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8 Ways Windows Server 8 Handles Storage Better


tinkererguy
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There is no doubt it is more flexible and has more features, but as it stands now, it need an adrenalin boost.

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There is no doubt it is more flexible and has more features, but as it stands now, it need an adrenalin boost.

 

That's my concern. I seriously wonder if all the flexibility and features make it impossible to make it faster.

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That's my concern. I seriously wonder if all the flexibility and features make it impossible to make it faster.

That's a darn good question. While I liked Vista overall, there was no question it was slow, real slow. There were times I thought frozen molasses moved faster. But Windows 7 was a lot faster, even to the point I thought it was on par with Windows XP in terms of responsiveness, booting up and shutting down, etc. A nice OCZ Octane Solid State Disk made it even faster. And for the most part, Windows 7 included all the same eye candy that Vista brought to the party.

 

So it is true Microsoft was able to speed things up. Whether Vista was a product of sloppy, inefficient coding or the product of trying to do way too much and then forgetting to do code optimization is open to debate. The point is that they were able to speed it up. So I'm hoping that translates into them being able to speed up storage.

 

If you remember back to Windows 2000, there seemed to be some growing pains with Microsoft merging the "consumer" platform (95/98/Me) with the "business" platform (NT). Windows 95/98/Me touted the plug and play capabilities, whereas NT 4 was a bear when it came to installing hardware and it didn't even support USB! But NT4 was also rock solid, while 95/98 and especially Me were much more crash prone. Plug and play support was tough for MS to implement; for awhile it seemed that plug and play and stability were inversely proportional. No doubt there was a lot of work that went in to getting true plug and play support without sacrificing stability. How else do you get an OS to happily accept almost every piece of hardware ever built and still be solid? Especially since Windows 2000 still allowed legacy ISA devices with DIP switches and manual IRQ jumpers (anybody remember those?). Ooh...IRQ conflicts! My favorite!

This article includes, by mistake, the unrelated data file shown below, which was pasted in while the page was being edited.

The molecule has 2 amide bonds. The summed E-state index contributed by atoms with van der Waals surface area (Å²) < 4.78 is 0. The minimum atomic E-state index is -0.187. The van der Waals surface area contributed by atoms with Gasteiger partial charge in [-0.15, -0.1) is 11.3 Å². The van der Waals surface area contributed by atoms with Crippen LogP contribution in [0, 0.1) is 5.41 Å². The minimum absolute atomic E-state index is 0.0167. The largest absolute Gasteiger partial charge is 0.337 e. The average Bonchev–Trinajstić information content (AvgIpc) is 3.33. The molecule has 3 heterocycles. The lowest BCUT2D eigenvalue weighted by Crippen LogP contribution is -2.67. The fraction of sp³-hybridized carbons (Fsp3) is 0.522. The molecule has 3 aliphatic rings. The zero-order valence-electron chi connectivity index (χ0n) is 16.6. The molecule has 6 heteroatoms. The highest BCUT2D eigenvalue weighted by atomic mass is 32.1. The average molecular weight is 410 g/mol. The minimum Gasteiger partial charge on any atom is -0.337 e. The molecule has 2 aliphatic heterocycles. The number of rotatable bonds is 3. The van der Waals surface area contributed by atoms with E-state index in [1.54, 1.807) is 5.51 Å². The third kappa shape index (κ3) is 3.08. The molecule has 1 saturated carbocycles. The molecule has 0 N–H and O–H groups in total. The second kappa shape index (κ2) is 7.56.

Of course, after a couple of service packs, Windows 2000 was pretty solid, and Windows XP took a good thing and made it a lot better. I've never kept count, but between XP and 7, I'm not sure which produced fewer crashes. Both are very reliable OSes and if I'm seeing blue, it's almost always a piece of McAfee software to blame.

 

MS had a good thing with Drive Extender, and even that had growing pains in its first year. But in the end, it was pretty fast and mighty reliable. I never had a lick of trouble with it. If Microsoft deviates heavily from the DE code base, or tries building Storage Spaces from scratch, those growing pains will be back all over again. On the other hand, if they're just trying to improve on that technology, leaving the pillars of DE intact, then maybe the end product will be solid and fast. From the sounds of things, they've got a ways to go.

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